Bottom Line: The cellular mechanisms underlying typical absence seizures, which characterize various idiopathic generalized epilepsies, are not fully understood, but impaired gamma-aminobutyric acid (GABA)-ergic inhibition remains an attractive hypothesis.In contrast, we show here that extrasynaptic GABA(A) receptor-dependent 'tonic' inhibition is increased in thalamocortical neurons from diverse genetic and pharmacological models of absence seizures.Increased tonic inhibition is due to compromised GABA uptake by the GABA transporter GAT-1 in the genetic models tested, and GAT-1 is crucial in governing seizure genesis.

View Article: PubMed Central - PubMed

Affiliation: School of Biosciences, Cardiff University, Cardiff, UK.

ABSTRACT
The cellular mechanisms underlying typical absence seizures, which characterize various idiopathic generalized epilepsies, are not fully understood, but impaired gamma-aminobutyric acid (GABA)-ergic inhibition remains an attractive hypothesis. In contrast, we show here that extrasynaptic GABA(A) receptor-dependent 'tonic' inhibition is increased in thalamocortical neurons from diverse genetic and pharmacological models of absence seizures. Increased tonic inhibition is due to compromised GABA uptake by the GABA transporter GAT-1 in the genetic models tested, and GAT-1 is crucial in governing seizure genesis. Extrasynaptic GABA(A) receptors are a requirement for seizures in two of the best characterized models of absence epilepsy, and the selective activation of thalamic extrasynaptic GABA(A) receptors is sufficient to elicit both electrographic and behavioral correlates of seizures in normal rats. These results identify an apparently common cellular pathology in typical absence seizures that may have epileptogenic importance and highlight potential therapeutic targets for the treatment of absence epilepsy.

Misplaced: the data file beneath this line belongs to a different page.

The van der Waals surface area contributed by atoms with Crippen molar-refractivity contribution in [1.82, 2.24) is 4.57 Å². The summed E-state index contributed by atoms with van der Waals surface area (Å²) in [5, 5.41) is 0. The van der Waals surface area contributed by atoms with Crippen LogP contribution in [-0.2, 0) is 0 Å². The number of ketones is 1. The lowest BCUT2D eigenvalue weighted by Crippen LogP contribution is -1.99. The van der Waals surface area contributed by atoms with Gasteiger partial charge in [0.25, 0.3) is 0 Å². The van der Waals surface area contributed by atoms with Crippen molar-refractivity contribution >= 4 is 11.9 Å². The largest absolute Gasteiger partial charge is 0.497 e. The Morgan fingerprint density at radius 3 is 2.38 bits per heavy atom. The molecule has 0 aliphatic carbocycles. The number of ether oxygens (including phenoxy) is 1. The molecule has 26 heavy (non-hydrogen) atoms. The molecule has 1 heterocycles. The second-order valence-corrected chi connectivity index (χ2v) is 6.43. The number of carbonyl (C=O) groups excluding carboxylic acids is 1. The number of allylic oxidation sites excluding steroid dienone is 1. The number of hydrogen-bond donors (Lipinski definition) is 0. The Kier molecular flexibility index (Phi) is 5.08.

Show MeSH
Related in: MedlinePlus